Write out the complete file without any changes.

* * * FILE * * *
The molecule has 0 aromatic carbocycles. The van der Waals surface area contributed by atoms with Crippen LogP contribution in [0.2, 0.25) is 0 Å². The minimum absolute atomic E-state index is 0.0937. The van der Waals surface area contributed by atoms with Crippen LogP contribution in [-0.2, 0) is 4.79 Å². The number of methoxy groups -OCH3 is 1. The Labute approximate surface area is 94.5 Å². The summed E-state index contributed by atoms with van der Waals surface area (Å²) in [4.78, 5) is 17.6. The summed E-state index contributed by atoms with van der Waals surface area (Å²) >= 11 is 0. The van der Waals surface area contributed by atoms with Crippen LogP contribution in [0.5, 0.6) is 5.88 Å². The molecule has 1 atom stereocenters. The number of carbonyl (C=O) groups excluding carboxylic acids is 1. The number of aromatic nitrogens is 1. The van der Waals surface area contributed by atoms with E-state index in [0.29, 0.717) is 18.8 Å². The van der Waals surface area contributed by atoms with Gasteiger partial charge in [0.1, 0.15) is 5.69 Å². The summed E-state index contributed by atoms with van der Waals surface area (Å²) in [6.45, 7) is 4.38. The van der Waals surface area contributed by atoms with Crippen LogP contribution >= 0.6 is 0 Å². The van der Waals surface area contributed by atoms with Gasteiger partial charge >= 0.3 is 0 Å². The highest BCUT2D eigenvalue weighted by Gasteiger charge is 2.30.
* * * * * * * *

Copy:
The molecule has 0 aromatic carbocycles. The van der Waals surface area contributed by atoms with Crippen LogP contribution in [0.2, 0.25) is 0 Å². The minimum absolute atomic E-state index is 0.0937. The van der Waals surface area contributed by atoms with Crippen LogP contribution in [-0.2, 0) is 4.79 Å². The number of methoxy groups -OCH3 is 1. The Labute approximate surface area is 94.5 Å². The summed E-state index contributed by atoms with van der Waals surface area (Å²) in [4.78, 5) is 17.6. The summed E-state index contributed by atoms with van der Waals surface area (Å²) >= 11 is 0. The van der Waals surface area contributed by atoms with Crippen LogP contribution in [0.5, 0.6) is 5.88 Å². The molecule has 1 atom stereocenters. The number of carbonyl (C=O) groups excluding carboxylic acids is 1. The number of aromatic nitrogens is 1. The van der Waals surface area contributed by atoms with E-state index in [0.29, 0.717) is 18.8 Å². The van der Waals surface area contributed by atoms with Gasteiger partial charge in [0.1, 0.15) is 5.69 Å². The summed E-state index contributed by atoms with van der Waals surface area (Å²) in [6.45, 7) is 4.38. The van der Waals surface area contributed by atoms with Crippen LogP contribution >= 0.6 is 0 Å². The van der Waals surface area contributed by atoms with Gasteiger partial charge >= 0.3 is 0 Å². The highest BCUT2D eigenvalue weighted by Gasteiger charge is 2.30.